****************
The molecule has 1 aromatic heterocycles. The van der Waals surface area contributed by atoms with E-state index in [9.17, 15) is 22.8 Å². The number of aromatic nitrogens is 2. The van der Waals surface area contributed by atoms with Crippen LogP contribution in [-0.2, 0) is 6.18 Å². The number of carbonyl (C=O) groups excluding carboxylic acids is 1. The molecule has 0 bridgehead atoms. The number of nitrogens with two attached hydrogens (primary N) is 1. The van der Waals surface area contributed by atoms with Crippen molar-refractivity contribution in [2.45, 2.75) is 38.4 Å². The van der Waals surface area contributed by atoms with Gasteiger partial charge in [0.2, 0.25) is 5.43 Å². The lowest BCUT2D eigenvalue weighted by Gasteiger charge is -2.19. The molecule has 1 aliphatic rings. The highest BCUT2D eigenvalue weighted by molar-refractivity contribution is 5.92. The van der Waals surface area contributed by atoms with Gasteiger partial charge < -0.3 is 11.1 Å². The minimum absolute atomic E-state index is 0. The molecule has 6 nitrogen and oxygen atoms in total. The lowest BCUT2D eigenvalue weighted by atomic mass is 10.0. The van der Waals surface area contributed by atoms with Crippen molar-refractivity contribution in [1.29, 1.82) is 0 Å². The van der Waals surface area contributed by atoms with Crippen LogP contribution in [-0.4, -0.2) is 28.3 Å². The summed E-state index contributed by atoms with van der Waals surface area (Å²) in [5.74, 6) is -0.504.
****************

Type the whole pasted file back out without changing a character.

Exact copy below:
The molecule has 1 aromatic heterocycles. The van der Waals surface area contributed by atoms with E-state index in [9.17, 15) is 22.8 Å². The number of aromatic nitrogens is 2. The van der Waals surface area contributed by atoms with Crippen LogP contribution in [-0.2, 0) is 6.18 Å². The number of carbonyl (C=O) groups excluding carboxylic acids is 1. The molecule has 0 bridgehead atoms. The number of nitrogens with two attached hydrogens (primary N) is 1. The van der Waals surface area contributed by atoms with Crippen molar-refractivity contribution in [2.45, 2.75) is 38.4 Å². The van der Waals surface area contributed by atoms with Gasteiger partial charge in [0.2, 0.25) is 5.43 Å². The lowest BCUT2D eigenvalue weighted by Gasteiger charge is -2.19. The molecule has 1 aliphatic rings. The highest BCUT2D eigenvalue weighted by molar-refractivity contribution is 5.92. The van der Waals surface area contributed by atoms with Gasteiger partial charge < -0.3 is 11.1 Å². The minimum absolute atomic E-state index is 0. The molecule has 6 nitrogen and oxygen atoms in total. The lowest BCUT2D eigenvalue weighted by atomic mass is 10.0. The van der Waals surface area contributed by atoms with Crippen molar-refractivity contribution in [1.29, 1.82) is 0 Å². The van der Waals surface area contributed by atoms with Crippen LogP contribution in [-0.4, -0.2) is 28.3 Å². The summed E-state index contributed by atoms with van der Waals surface area (Å²) in [5.74, 6) is -0.504.